# Area of Rhombus Shortcut

An edge of a Math enthusiasts than the normal the people is they can create their own formula. Last year while we were reviewing for elimination round of MMC, I came across with this question, “The diagonal of a rhombus differ by 4. If its perimeter is 40, find its area”.

This problem could be easy for everyone but not for beginners, let me show how to derive a shortcut formula for this problem.

Before we do that, we need first to know some important properties of Rhombus that will help us along the way.

• Each side of a rhombus is equal
• The intersection of the diagonals of rhombus forms a right angle

We will base our derivation using the figure below

Let $ABCD$ be a rhombus with side $s$ and diagonals $d_1$  and  $d_2$. The diagonals intersect at point $O$.

Objective: Find a shortcut formula to solve for the area of the rhombus given a side s and the difference of the length of diagonals.

Area of Rhombus:

$A=\displaystyle\frac{d_1d_2}{2}$

Rearranging

$2A=d_1d_2$  (i)

Observe in the figure that $\triangle AOD$ is a right triangle. By Pythagorean theorem, we have the following relations.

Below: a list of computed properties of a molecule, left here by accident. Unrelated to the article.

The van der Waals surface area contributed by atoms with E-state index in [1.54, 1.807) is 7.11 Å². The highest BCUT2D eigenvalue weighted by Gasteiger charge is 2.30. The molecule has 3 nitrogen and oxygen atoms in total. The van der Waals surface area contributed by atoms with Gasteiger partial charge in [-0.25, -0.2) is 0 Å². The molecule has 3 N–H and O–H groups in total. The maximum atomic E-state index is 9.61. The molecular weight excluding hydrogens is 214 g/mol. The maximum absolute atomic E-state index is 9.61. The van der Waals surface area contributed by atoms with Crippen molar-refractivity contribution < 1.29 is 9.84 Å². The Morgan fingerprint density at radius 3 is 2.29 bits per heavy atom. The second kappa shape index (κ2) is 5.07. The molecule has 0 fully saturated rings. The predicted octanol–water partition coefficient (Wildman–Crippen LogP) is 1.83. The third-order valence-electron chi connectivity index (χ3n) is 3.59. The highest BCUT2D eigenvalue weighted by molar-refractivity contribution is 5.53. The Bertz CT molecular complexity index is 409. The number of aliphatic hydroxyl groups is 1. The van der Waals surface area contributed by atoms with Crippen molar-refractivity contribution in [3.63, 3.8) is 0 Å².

$(\displaystyle\frac{d_1}{2})^2+(\displaystyle\frac{d_2}{2})^2=s^2$

$\displaystyle\frac{d_1^2}{4}+\displaystyle\frac{d_2^2}{4}=s^2$

$d_1^2+d_2^2=4s^2$

Consider the identity $(d_1-d_2)^2=d_1^2-2d_1d_2+d_2^2$.

This can be written in $d_1^2+d_2^2=(d_1-d_2)^2+2d_1d_2$

By substitution we have,

$d_1^2+d_2^2=4s^2$

$(d_1-d_2)^2+2d_1d_2=4s^2$

From (i) we have $2A=d_1d_2$

By another substitution,

$(d_1-d_2)^2+2(2A)=4s^2$

$4A=4s^2-(d_1-d_2)^2$

$\boxed{A=s^2-(\displaystyle\frac{d_1-d_2}{2})^2}$

What about if the given is the sum of the lengths of diagonal?

Then we have to consider the following identity

$(d_1+d_2)^2=d_1^2+2d_1d_2+d_2^2$

Do the same derivation technique until you get the following formula.

$\boxed{A=(\displaystyle\frac{d_1+d_2}{2})^2-s^2}$

Going back to the problem posted above, using the derived formula the answer must be 96 sq. units.